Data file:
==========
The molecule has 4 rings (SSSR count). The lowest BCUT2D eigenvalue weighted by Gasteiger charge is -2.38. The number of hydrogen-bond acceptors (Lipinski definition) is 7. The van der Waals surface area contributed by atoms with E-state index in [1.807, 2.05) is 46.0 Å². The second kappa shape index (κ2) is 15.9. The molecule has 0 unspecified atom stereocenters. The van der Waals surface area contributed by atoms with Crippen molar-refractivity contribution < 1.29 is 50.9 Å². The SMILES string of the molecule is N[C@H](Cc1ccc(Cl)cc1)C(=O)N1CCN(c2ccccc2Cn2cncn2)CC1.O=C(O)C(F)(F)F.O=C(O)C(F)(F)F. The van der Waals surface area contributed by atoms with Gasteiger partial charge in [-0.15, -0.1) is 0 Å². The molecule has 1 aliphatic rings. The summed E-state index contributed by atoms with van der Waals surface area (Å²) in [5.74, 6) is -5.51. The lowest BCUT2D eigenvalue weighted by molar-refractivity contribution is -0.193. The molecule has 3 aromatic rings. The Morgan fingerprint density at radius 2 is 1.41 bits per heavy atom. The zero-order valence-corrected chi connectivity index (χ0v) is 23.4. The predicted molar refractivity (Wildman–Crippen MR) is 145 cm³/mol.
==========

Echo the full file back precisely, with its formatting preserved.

The molecule has 4 rings (SSSR count). The lowest BCUT2D eigenvalue weighted by Gasteiger charge is -2.38. The number of hydrogen-bond acceptors (Lipinski definition) is 7. The van der Waals surface area contributed by atoms with E-state index in [1.807, 2.05) is 46.0 Å². The second kappa shape index (κ2) is 15.9. The molecule has 0 unspecified atom stereocenters. The van der Waals surface area contributed by atoms with Crippen molar-refractivity contribution < 1.29 is 50.9 Å². The SMILES string of the molecule is N[C@H](Cc1ccc(Cl)cc1)C(=O)N1CCN(c2ccccc2Cn2cncn2)CC1.O=C(O)C(F)(F)F.O=C(O)C(F)(F)F. The van der Waals surface area contributed by atoms with Gasteiger partial charge in [-0.15, -0.1) is 0 Å². The molecule has 1 aliphatic rings. The summed E-state index contributed by atoms with van der Waals surface area (Å²) in [5.74, 6) is -5.51. The lowest BCUT2D eigenvalue weighted by molar-refractivity contribution is -0.193. The molecule has 3 aromatic rings. The Morgan fingerprint density at radius 2 is 1.41 bits per heavy atom. The zero-order valence-corrected chi connectivity index (χ0v) is 23.4. The predicted molar refractivity (Wildman–Crippen MR) is 145 cm³/mol.